In organizations today much is made of a person’s title. As a result, not surprisingly, many people aspire to better titles and the status those titles seem to offer. Yet little power exists in having a title alone.
I once did a survey on my website about the reasons people had for acting as leaders. One woman replied, “I want to be Ruler of the Universe someday, and figure being a leader at my company is a good place to start.”
Her wry sense of humor underscores the appeal of titles; they suggest that one has achieved power, position, prestige, and privilege.
But are titles really that powerful? What does a title really confer?
An article that ran in The New York Times described a corporate communications officer at Amtrak whose title had been changed from “Vice President” to “Chief.” But the title change wasn’t the result of a promotion. When the company reduced the number of VPs from 85 to 10, he was given the new title to make him feel better – he was one of the select few in the company to hold such a position. What kind of impact did the new title have on the people under him? “It meant absolutely nothing,” the new Chief acknowledged.
Sometimes it is easier to give an employee an important-sounding title than pay him or her more (although, according to one survey, 85% of people would pass up a bigger title for a 10% increase in pay.) Marc Cenedella, president and chief executive of TheLadders.com, an executive job search site, says, “You’re never going to get hired based on your title, in and of itself. A job title’s more useful internally to your company and for how you feel you’re viewed.”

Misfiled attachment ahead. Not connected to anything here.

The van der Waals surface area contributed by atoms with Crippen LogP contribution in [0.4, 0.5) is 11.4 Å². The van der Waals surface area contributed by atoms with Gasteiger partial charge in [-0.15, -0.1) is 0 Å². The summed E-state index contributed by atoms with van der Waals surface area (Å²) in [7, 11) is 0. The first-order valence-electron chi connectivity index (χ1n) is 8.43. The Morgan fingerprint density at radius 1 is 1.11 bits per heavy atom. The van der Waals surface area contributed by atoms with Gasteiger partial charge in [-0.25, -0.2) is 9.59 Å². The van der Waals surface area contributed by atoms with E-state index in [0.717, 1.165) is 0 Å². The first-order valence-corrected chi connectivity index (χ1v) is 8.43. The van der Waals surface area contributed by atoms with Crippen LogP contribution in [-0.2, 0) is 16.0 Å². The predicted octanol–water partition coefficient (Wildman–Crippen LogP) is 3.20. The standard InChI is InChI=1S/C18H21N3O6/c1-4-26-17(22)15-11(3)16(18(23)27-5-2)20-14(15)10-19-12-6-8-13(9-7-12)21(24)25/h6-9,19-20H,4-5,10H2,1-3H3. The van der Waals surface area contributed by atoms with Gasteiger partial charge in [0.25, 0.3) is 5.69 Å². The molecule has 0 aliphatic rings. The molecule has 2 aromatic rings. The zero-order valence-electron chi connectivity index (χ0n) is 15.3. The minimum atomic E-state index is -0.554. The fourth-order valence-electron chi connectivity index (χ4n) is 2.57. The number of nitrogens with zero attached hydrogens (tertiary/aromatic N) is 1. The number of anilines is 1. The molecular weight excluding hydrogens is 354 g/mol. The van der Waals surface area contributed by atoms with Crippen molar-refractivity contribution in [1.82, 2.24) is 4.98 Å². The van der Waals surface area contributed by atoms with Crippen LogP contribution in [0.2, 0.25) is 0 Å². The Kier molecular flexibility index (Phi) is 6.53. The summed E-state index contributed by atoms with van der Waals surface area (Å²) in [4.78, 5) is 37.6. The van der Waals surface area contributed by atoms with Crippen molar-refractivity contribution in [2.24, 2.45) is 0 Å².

In other words, a title is not a job description. There are some things that a title can suggest, like having responsibility for others, and for getting results. It can’t, however, specifically define what a person does. Titles are broad brushstrokes.
Sometimes a title simply signifies a position on the organizational chart. As such, they can be useful in determining protocol. And titles can be helpful to outside salespeople and vendors seeking to find the right person to talk to. But they don’t always indicate who has the power to make a buying decision.
In fact, when it comes to true power, titles are frequently misleading. Even at the level of CEO, a company head who is disliked can be all but ignored by those under her or him, while an employee with a lower title can wield significant influence on what others do, and how quickly they do it.
It’s impossible for a title or an organizational chart to reflect all the many people who act as leaders, or exert leadership throughout the organization. I think of such people as “non-titled leaders.” They may or may not have direct responsibility to lead others, yet every day they influence and lead those around them, and in doing so, make the business stronger.
The bottom line is, influence and inspiration come from the person, not the position. The skills you develop–not the title you possess–are ultimately what make you a leader.
Mark Sanborn is an acclaimed speaker, bestselling author and award winning blogger who inspires leaders at every level to turn the ordinary into the extraordinary.